Iridium Refocuses on B2B


After a failed attempt to attract consumers when it launched in 1998, a repositioned Iridium Satellite LLC last week went live with a worldwide telecommunications network for industrial users in remote locations.

Voice communications are now available to users through the Arnold, Md.-based company's 66-satellite network, and data services will be available by June, Iridium announced last week.

Just three months ago, the original Iridium LLC in Reston, Va., was mired in bankruptcy proceedings and was about to undergo the decommissioning of its satellite network, which was built by Schaumburg, Ill.-based Motorola Inc. and others. It was purchased by a consortium of buyers that includes Dan Colussy, an aviation industry veteran; Syndicated Communications Inc. in Silver Spring, Md.; and other private investors whose names haven't been disclosed. The consortium paid $25 million for the dormant satellite system, which cost $5 billion when it was built in 1998.

The first major user signed on in December, when the U.S. Department of Defense agreed to a two-year, $72 million contract to obtain secure wireless communications for about 20,000 government employees.

Back to Work

Iridium's satellite network, which is going back in use:

Was built in 1998 for $5 billion by Motorola and others

Consists of 66 orbiting satellites and seven spares

Was bought last year out of bankruptcy for $25 miliion

Iridium has repositioned itself to provide remote telecommunications for industrial users, including oil drilling, construction, mining and maritime businesses, where normal telecommunications links are often impossible.

"Through a focused approach to fully understanding the needs of our customers, Iridium is positioned strongly for commercial success," said Colussy, the firm's chairman and CEO, in a statement.

Iridium has signed agreements with 13 service providers around the globe to sell its services and provide support. The service providers will sell data-ready Motorola handsets for use with the system. Prices for the phones begin at less than $1,000, and airtime rates are less than $1.50 per minute, with no additional long-distance, roaming or zoning charges.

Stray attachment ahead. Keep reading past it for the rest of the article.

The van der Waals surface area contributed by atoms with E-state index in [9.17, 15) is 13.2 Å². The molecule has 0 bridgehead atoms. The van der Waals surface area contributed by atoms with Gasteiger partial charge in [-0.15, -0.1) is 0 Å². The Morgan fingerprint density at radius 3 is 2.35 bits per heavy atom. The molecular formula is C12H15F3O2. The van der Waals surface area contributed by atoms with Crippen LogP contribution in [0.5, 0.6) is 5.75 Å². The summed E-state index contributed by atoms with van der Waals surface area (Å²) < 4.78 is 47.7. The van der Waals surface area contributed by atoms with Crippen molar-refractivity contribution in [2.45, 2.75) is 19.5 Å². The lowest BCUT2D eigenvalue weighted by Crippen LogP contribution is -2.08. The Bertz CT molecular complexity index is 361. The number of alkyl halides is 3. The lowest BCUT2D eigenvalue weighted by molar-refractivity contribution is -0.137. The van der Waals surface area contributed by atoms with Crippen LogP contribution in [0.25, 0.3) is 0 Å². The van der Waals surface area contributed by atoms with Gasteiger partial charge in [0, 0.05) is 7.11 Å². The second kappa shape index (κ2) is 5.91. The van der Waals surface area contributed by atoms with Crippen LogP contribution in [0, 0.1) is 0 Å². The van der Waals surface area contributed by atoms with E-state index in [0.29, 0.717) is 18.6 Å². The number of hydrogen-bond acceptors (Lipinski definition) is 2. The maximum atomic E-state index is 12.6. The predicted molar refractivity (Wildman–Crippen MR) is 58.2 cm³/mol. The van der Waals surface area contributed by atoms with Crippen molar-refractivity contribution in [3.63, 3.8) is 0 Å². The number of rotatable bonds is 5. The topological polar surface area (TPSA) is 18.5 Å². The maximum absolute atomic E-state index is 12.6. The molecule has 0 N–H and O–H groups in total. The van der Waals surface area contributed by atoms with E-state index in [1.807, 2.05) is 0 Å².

Former Iridium customers can upgrade their old phones for use with the new system. The company plans to launch data services, including dial-up access and direct Internet connectivity, in June.

Tim Scannell, an analyst at Mobile Insights Inc. in Mountain View, Calif., said the reborn Iridium may have found its niche. "It's a fire sale," he said. "They got a great buy by getting a $5 billion project for $25 million, and they don't have any debt going into it."

A key for the new venture is that it isn't targeting consumer users, who rejected the original Iridum service because of its cost and bulky first-generation phones. The consumer market was an original sales goal that was "doomed to fail," Scannell said.

That has changed under the new company.

"I think it has a successsful shot at doing something," Scannell said. "But what might work against it is the [slowing] economy" as companies look for places to cut spending.

Iridium hired The Boeing Co. in Seattle for an undisclosed fee to operate and manage the 66-satellite network and its seven spare units circling the globe.

This story, "Iridium Refocuses on B2B" was originally published by Computerworld.

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